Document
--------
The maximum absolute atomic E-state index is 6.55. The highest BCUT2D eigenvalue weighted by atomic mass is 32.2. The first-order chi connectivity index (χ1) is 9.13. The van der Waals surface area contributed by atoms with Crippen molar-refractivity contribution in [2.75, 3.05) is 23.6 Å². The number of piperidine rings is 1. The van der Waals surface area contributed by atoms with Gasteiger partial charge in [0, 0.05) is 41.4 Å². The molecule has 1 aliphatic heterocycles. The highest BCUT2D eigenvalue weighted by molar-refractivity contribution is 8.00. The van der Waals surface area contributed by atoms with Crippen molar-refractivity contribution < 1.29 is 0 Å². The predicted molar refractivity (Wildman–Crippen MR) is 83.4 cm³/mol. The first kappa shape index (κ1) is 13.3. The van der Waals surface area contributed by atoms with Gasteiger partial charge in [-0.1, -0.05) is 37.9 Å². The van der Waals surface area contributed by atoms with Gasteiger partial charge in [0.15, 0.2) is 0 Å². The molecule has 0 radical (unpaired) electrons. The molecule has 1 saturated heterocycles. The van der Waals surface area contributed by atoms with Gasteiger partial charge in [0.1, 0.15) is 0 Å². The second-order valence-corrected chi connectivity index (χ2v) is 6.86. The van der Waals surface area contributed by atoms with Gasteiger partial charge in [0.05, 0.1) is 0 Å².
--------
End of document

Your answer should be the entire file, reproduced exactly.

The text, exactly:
The maximum absolute atomic E-state index is 6.55. The highest BCUT2D eigenvalue weighted by atomic mass is 32.2. The first-order chi connectivity index (χ1) is 9.13. The van der Waals surface area contributed by atoms with Crippen molar-refractivity contribution in [2.75, 3.05) is 23.6 Å². The number of piperidine rings is 1. The van der Waals surface area contributed by atoms with Gasteiger partial charge in [0, 0.05) is 41.4 Å². The molecule has 1 aliphatic heterocycles. The highest BCUT2D eigenvalue weighted by molar-refractivity contribution is 8.00. The van der Waals surface area contributed by atoms with Crippen molar-refractivity contribution < 1.29 is 0 Å². The predicted molar refractivity (Wildman–Crippen MR) is 83.4 cm³/mol. The first kappa shape index (κ1) is 13.3. The van der Waals surface area contributed by atoms with Gasteiger partial charge in [-0.1, -0.05) is 37.9 Å². The van der Waals surface area contributed by atoms with Gasteiger partial charge in [0.15, 0.2) is 0 Å². The molecule has 0 radical (unpaired) electrons. The molecule has 1 saturated heterocycles. The van der Waals surface area contributed by atoms with Gasteiger partial charge in [0.1, 0.15) is 0 Å². The second-order valence-corrected chi connectivity index (χ2v) is 6.86. The van der Waals surface area contributed by atoms with Gasteiger partial charge in [0.05, 0.1) is 0 Å².